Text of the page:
Home Live Review Live Review: Charley Crockett @ Lincoln Theatre — 11/18/22

Live Review: Charley Crockett @ Lincoln Theatre — 11/18/22

Live Review: Charley Crockett @ Lincoln Theatre — 11/18/22

Charley Crockett (Photo by Brooks Burris)

The Lincoln Theatre is an elegant room, and it usually hosts the kind of shows whose audiences sit quietly through the show. That wasn’t the case when the prolific Charley Crockett recently graced the stage. This was a country and western show, attended by an energetic, even rowdy audience, and there was an abundance of hats: cowboy hats, trucker hats, ball caps. (Confession: I’m not totally clear on the difference between a trucker and a ball cap, don’t @ me.)

There were even a few folks visiting the area from Charley’s home state of Texas. He was born in San Benito, a town on the Mexican border, and he always mentions it was also the home of the great Latino country artist Freddy Fender. (I am especially partial to Fender’s later work with Doug Sahm in The Texas Tornados — check it out!) 

If Crockett’s last name looks familiar, that’s because he is a distant relative of frontiersman Davy Crockett. But he’s also a man of mixed heritage, and he didn’t grow up with any silver spoons. Raised by a single mother, he acquired his first guitar from a pawn shop. He spent the summers in New Orleans with an uncle who lived in the French Quarter, which was a formative experience that inspired him to wander about the country.

Things haven’t come easy to Charley, who ran afoul of the law before launching his music career. His involvement with marijuana earned him a conviction. And things haven’t been entirely easy since he started putting out music. In 2019, he underwent successful surgery for a congenital heart defect. The good news is that, following the surgery, Charley is healthier and more energetic than he’s been in a while.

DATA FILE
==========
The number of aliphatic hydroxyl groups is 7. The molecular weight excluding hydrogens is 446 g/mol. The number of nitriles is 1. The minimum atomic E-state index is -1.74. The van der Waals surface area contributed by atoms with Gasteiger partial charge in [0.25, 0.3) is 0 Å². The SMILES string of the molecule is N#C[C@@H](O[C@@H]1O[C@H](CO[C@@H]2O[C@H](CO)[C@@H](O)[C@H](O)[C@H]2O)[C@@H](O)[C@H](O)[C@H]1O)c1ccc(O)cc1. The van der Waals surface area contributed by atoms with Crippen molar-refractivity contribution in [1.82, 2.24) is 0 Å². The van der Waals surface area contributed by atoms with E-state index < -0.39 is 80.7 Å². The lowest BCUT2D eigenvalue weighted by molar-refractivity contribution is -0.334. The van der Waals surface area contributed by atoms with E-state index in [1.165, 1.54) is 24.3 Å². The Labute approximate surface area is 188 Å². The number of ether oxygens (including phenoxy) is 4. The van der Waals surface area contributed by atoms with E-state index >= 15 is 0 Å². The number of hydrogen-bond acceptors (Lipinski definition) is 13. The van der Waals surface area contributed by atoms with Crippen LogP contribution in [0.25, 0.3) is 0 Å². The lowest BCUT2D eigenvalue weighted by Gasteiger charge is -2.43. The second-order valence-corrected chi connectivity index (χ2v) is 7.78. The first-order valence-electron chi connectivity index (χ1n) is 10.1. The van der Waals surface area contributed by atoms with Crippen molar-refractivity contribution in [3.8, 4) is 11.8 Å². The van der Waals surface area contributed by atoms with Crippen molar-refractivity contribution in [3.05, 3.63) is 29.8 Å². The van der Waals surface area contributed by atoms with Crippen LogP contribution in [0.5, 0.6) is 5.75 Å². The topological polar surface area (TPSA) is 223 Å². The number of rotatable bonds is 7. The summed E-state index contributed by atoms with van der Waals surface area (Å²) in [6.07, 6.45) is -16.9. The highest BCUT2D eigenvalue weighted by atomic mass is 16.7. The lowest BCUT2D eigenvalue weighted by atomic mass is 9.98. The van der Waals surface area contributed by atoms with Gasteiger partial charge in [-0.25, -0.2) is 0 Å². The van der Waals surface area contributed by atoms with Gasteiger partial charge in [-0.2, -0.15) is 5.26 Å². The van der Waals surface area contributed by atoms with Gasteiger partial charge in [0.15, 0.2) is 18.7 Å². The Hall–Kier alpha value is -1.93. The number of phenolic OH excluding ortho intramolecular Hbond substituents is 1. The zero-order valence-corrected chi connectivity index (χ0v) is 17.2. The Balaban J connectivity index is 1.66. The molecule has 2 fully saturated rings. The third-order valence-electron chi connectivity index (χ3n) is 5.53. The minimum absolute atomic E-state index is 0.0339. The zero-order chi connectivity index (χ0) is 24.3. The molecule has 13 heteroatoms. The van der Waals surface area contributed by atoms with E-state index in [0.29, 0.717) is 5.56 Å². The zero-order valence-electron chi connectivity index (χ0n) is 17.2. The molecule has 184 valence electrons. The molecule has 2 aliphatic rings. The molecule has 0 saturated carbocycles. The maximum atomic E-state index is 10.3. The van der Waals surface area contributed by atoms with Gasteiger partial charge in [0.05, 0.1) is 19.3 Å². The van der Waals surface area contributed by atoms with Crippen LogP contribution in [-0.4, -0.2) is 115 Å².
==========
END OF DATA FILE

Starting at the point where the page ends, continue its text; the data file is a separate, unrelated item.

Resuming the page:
Looking at Crockett’s output, you can’t say the man lacks energy. Since 2015, he’s released 11 albums, a mixtape and an EP. Allmusic describes him as “the hardest working man in Americana,” which is a fair description. He calls his music “gulf and western” rather “country and western.” His output includes the latter, but he’s also done a number of blues projects, and much of his music exists at the intersection of the two genres. Crockett is both an accomplished songwriter and a skilled interpreter of other’s compositions, with multiple releases dedicated to covering other artists.

It helped to be from Texas on Friday night, as Charley didn’t take the stage until a quarter to 10, making for a late night. On Nov. 18 at the Lincoln Theatre, he started the set with material from his latest LP, the critically well-received The Man From Waco. The album has a cinematic scope, and Charley and his band began with the brief instrumental that kicks off the record, “The Man From Waco Theme.” From there, he continued with the next several cuts, segueing into “Cowboy Candy,” followed by “The Time of The Cottonwood Trees” and “Just Like Honey.”